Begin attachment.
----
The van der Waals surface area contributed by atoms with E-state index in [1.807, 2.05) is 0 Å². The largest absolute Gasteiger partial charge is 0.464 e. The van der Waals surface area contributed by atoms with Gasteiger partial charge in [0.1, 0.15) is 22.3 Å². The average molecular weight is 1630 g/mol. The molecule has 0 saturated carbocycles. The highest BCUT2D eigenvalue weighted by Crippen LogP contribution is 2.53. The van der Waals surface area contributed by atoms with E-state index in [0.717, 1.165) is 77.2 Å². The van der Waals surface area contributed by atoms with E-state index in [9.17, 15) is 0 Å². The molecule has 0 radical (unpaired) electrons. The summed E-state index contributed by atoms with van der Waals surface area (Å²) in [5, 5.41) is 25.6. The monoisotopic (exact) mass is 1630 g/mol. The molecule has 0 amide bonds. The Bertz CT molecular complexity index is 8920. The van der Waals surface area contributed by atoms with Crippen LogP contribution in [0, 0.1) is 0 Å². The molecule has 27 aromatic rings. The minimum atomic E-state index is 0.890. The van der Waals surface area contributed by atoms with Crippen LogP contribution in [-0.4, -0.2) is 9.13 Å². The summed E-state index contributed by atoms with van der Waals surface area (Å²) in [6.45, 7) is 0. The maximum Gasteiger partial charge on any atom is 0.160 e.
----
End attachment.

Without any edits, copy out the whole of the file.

The van der Waals surface area contributed by atoms with E-state index in [1.807, 2.05) is 0 Å². The largest absolute Gasteiger partial charge is 0.464 e. The van der Waals surface area contributed by atoms with Gasteiger partial charge in [0.1, 0.15) is 22.3 Å². The average molecular weight is 1630 g/mol. The molecule has 0 saturated carbocycles. The highest BCUT2D eigenvalue weighted by Crippen LogP contribution is 2.53. The van der Waals surface area contributed by atoms with E-state index in [0.717, 1.165) is 77.2 Å². The van der Waals surface area contributed by atoms with E-state index in [9.17, 15) is 0 Å². The molecule has 0 radical (unpaired) electrons. The summed E-state index contributed by atoms with van der Waals surface area (Å²) in [5, 5.41) is 25.6. The monoisotopic (exact) mass is 1630 g/mol. The molecule has 0 amide bonds. The Bertz CT molecular complexity index is 8920. The van der Waals surface area contributed by atoms with Crippen LogP contribution in [0, 0.1) is 0 Å². The molecule has 27 aromatic rings. The minimum atomic E-state index is 0.890. The van der Waals surface area contributed by atoms with Crippen LogP contribution in [-0.4, -0.2) is 9.13 Å². The summed E-state index contributed by atoms with van der Waals surface area (Å²) in [6.45, 7) is 0. The maximum Gasteiger partial charge on any atom is 0.160 e.